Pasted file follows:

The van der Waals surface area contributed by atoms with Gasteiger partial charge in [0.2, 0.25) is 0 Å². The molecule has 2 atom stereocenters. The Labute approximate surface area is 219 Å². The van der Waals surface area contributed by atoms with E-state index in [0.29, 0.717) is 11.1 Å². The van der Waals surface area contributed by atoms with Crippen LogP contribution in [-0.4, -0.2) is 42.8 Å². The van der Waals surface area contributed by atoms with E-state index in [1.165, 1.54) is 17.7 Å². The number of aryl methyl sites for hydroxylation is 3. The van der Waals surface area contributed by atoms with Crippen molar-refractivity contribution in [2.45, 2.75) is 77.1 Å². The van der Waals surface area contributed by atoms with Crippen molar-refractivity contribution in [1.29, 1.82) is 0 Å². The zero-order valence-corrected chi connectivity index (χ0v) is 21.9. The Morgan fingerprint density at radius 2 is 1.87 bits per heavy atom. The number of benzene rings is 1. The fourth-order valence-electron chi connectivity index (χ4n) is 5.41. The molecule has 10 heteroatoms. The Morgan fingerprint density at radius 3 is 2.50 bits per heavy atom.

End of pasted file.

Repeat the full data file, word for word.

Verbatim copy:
The van der Waals surface area contributed by atoms with Gasteiger partial charge in [0.2, 0.25) is 0 Å². The molecule has 2 atom stereocenters. The Labute approximate surface area is 219 Å². The van der Waals surface area contributed by atoms with E-state index in [0.29, 0.717) is 11.1 Å². The van der Waals surface area contributed by atoms with Crippen LogP contribution in [-0.4, -0.2) is 42.8 Å². The van der Waals surface area contributed by atoms with E-state index in [1.165, 1.54) is 17.7 Å². The number of aryl methyl sites for hydroxylation is 3. The van der Waals surface area contributed by atoms with Crippen molar-refractivity contribution in [2.45, 2.75) is 77.1 Å². The van der Waals surface area contributed by atoms with Crippen molar-refractivity contribution in [1.29, 1.82) is 0 Å². The zero-order valence-corrected chi connectivity index (χ0v) is 21.9. The Morgan fingerprint density at radius 2 is 1.87 bits per heavy atom. The number of benzene rings is 1. The fourth-order valence-electron chi connectivity index (χ4n) is 5.41. The molecule has 10 heteroatoms. The Morgan fingerprint density at radius 3 is 2.50 bits per heavy atom.